Low-impact development (LID) has been defined as "development which through its low negative environmental impact either enhances or does not significantly diminish environmental quality".
The interplay between would-be developers and the UK planning authorities since the 1980s has led to a diversity of unique, locally adapted developments, often making use of natural, local and reclaimed materials in delivering highly affordable, low or zero carbon housing. These LIDs often strive to be self-sufficient in terms of waste management, energy, water and other needs.
There are numerous examples of LIDs throughout the UK, and local and national authorities have come to recognise the need for the concept to be incorporated into planning strategies.
Low-impact development (LID), in the UK sense of the term, was described by Simon Fairlie, a former editor of The Ecologist magazine, in 1996 as: "development that through its low impact either enhances or does not significantly diminish environmental quality." Fairlie later wrote:
"Neither the term nor the concept was new. People have been living low impact lifestyles in low impact buildings for centuries; indeed until very recently the majority of people in the world lived that way."
In 2009 Fairlie revised his definition of a LID as: "development which, by virtue of its low or benign environmental impact, may be allowed in locations where conventional development is not permitted." He explained:
"I prefer this revised definition because wrapped up in it is the main argument; that low impact buildings need not be bound by the restrictions necessary to protect the countryside from 'conventional' high impact development – a.k.a. suburban sprawl. There are two other principle arguments in favour of LID: (i) that some form of exception policy is necessary because conventional housing in a countryside protected from sprawl becomes too expensive for the people who work there; and (ii) soon we will all have to live more sustainable low impact lifestyles, so pioneers should be encouraged."
Others have expanded on the definition. A study by the University of West England acknowledged that: "LID is usually integrally connected with land management and as much as describing physical development, LID also describes a form of livelihood." However, it also states that as LID is a "multi featured and intrinsically integrated form of development," a simple definition cannot capture the meaning of LID and goes on to develop "a detailed themed definition with detailed criteria."
Dr Larch Maxey in 2013 held the main features of LID to be:
BedZED (London) is another example of a larger scale LID, which was built in 2000–2002 and has 82 homes, however it is not as affordable as many of the above examples as it was partly designed to attract urban professionals.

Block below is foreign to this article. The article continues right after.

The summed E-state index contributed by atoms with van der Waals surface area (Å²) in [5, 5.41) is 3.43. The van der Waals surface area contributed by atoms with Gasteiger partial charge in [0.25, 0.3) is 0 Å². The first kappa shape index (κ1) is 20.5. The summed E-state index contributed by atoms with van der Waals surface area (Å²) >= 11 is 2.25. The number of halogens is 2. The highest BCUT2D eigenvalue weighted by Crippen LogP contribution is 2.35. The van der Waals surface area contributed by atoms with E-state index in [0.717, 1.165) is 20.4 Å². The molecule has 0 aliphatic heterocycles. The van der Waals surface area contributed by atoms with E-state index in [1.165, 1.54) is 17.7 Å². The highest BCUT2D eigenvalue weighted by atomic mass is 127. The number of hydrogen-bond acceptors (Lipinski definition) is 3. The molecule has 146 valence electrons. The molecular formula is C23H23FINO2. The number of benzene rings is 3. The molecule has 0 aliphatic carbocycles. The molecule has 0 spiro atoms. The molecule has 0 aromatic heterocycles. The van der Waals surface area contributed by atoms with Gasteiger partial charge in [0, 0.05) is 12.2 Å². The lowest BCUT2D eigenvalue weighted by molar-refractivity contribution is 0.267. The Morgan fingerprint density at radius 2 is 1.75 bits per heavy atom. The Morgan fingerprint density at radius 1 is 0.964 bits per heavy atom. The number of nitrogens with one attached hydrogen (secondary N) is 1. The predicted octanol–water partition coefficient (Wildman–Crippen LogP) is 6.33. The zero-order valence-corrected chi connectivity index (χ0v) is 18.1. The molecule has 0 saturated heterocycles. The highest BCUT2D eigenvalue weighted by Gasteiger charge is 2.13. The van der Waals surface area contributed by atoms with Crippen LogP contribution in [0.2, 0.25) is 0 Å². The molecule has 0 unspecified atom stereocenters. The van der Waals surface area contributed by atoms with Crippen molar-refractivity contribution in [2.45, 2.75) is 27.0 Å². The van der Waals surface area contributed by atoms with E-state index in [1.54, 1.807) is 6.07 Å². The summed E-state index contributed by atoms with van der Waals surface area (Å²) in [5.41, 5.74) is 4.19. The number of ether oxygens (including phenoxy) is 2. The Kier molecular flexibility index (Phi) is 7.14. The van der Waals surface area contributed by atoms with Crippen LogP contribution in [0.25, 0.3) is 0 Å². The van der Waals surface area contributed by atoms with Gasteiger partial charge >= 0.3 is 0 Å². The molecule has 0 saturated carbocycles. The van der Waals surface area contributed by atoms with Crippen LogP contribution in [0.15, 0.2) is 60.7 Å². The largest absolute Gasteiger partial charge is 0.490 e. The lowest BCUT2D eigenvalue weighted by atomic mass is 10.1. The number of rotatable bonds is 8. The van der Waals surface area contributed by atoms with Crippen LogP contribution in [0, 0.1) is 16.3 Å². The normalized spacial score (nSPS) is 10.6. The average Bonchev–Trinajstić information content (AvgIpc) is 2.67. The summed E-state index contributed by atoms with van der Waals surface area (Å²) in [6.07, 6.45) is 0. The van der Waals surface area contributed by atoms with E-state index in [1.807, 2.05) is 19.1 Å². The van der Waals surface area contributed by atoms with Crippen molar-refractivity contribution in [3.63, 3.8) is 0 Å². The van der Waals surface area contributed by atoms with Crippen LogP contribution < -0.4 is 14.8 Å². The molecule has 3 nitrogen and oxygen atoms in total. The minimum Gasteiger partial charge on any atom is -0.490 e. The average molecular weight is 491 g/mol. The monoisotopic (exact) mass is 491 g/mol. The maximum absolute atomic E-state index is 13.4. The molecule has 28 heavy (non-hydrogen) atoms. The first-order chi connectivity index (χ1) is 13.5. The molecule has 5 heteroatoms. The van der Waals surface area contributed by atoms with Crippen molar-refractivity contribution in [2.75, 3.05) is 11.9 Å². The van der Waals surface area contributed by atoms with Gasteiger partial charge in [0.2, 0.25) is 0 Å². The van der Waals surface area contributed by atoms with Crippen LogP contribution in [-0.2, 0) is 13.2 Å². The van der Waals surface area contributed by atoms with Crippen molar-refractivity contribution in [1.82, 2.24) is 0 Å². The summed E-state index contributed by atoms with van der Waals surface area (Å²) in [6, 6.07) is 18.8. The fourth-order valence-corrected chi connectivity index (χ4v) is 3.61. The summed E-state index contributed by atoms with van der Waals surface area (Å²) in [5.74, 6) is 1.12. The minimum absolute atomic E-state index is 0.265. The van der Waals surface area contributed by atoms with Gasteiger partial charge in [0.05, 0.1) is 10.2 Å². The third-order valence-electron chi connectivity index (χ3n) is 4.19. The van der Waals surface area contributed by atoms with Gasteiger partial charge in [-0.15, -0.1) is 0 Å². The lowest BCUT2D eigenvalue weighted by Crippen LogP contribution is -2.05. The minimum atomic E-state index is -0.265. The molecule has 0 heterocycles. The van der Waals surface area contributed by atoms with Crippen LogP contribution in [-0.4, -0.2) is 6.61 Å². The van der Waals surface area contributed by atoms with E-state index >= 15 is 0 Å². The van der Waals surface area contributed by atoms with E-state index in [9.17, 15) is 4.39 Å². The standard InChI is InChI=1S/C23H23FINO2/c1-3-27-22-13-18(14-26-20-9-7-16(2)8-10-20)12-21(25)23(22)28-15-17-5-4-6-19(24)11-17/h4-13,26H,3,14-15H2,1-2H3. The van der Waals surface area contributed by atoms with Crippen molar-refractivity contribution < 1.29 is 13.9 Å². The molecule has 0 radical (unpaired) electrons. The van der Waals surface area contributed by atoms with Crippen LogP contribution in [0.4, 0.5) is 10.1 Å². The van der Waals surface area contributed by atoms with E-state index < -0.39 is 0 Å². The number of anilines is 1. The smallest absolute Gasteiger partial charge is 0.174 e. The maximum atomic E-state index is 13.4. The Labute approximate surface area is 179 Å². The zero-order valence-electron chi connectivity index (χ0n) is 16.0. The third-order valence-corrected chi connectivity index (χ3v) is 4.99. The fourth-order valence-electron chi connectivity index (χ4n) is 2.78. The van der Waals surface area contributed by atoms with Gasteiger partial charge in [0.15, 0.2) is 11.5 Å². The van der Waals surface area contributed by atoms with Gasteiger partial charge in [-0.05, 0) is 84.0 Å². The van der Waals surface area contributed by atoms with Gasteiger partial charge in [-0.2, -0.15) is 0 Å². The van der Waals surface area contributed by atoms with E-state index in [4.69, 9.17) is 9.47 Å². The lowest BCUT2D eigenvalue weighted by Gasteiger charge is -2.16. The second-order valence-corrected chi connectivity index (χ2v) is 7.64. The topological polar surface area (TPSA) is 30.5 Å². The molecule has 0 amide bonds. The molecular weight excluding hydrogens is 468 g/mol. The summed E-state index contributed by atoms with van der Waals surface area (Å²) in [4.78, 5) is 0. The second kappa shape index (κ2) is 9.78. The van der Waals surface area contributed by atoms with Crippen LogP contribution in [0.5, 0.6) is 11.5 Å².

Findhorn Ecovillage has won a number of international awards. Steve James's Straw House, Dumfries was built for £4,000.
The House of the Future, Cardiff, completed in 2000, was originally a showcase of the latest green building technologies, and later transformed into an education centre. In West Wales, Lammas Ecovillage (near Crymych, Pembrokeshire) is a community of independent, off-grid households begun in 2009. Nearby Pwll Broga roundhouse is a development that was built without planning permission in 2012, refused retrospective planning permission in 2014, but granted permission in July 2015, having met the requirements of the Welsh government's One Planet Development policy.That Roundhouse (Brithdir Mawr, Newport, Pembrokeshire) was granted planning permission in 2008 with a review in 3 years.
LID has also shown a capacity to enhance local biodiversity and public access to local space, and to produce traffic movements far below the national average. This has been attributed to lift-sharing, to residents' greater use of public transport, walking and cycling and to the integration of local land based employment with other household activities. As the Welsh Assembly Government has noted, such "...Development therefore is not just describing a physical development. It is describing a way of living differently where there is a symbiotic relationship between people and land, making a reduction in environmental impacts possible".
Over the years, there have been various struggles with planning authorities over LID in the UK. Tony Wrench spent over a decade fighting the planning authorities until he was granted planning permission for That Roundhouse. As Lisa Lewinsohn points out in her MSc thesis on LID, Tony Wrench and his partner Jane Faith have been "enforced against, fined, refused planning permission several times" while Lammas has "probably spent about £50,000 on the application process." Similarly, since 1986 Tir Penrhos Isaf has tried several times to get planning permission and only succeeded in December 2006, twenty years after their first planning application was submitted.
The residents of Tir Penrhos Isaf consider:
"that current planning and building legislation represent some of the greatest obstacles to developing sustainable systems in Britain. The legislation favours those who already have land and property, actively encourages the squandering of resources and environmental degradation and actively discourages movements towards low impact, sustainable development."
The extensive research interest in LID, backed up by the practical examples of the existing LIDs, has led to a growing number of planning policies in the UK designed to allow for LIDs. and the Welsh Assembly Government’s One Planet Development policy (OPD)  which is supported by the independent One Planet Council. The first development to receive permanent planning permission under the One Planet scheme was Nant-y-Cwm, near Caerphilly. The criteria for OPD in Wales include the requirement that 65% of all subsistence, or 30% of food and 35% of livelihood, come from the land.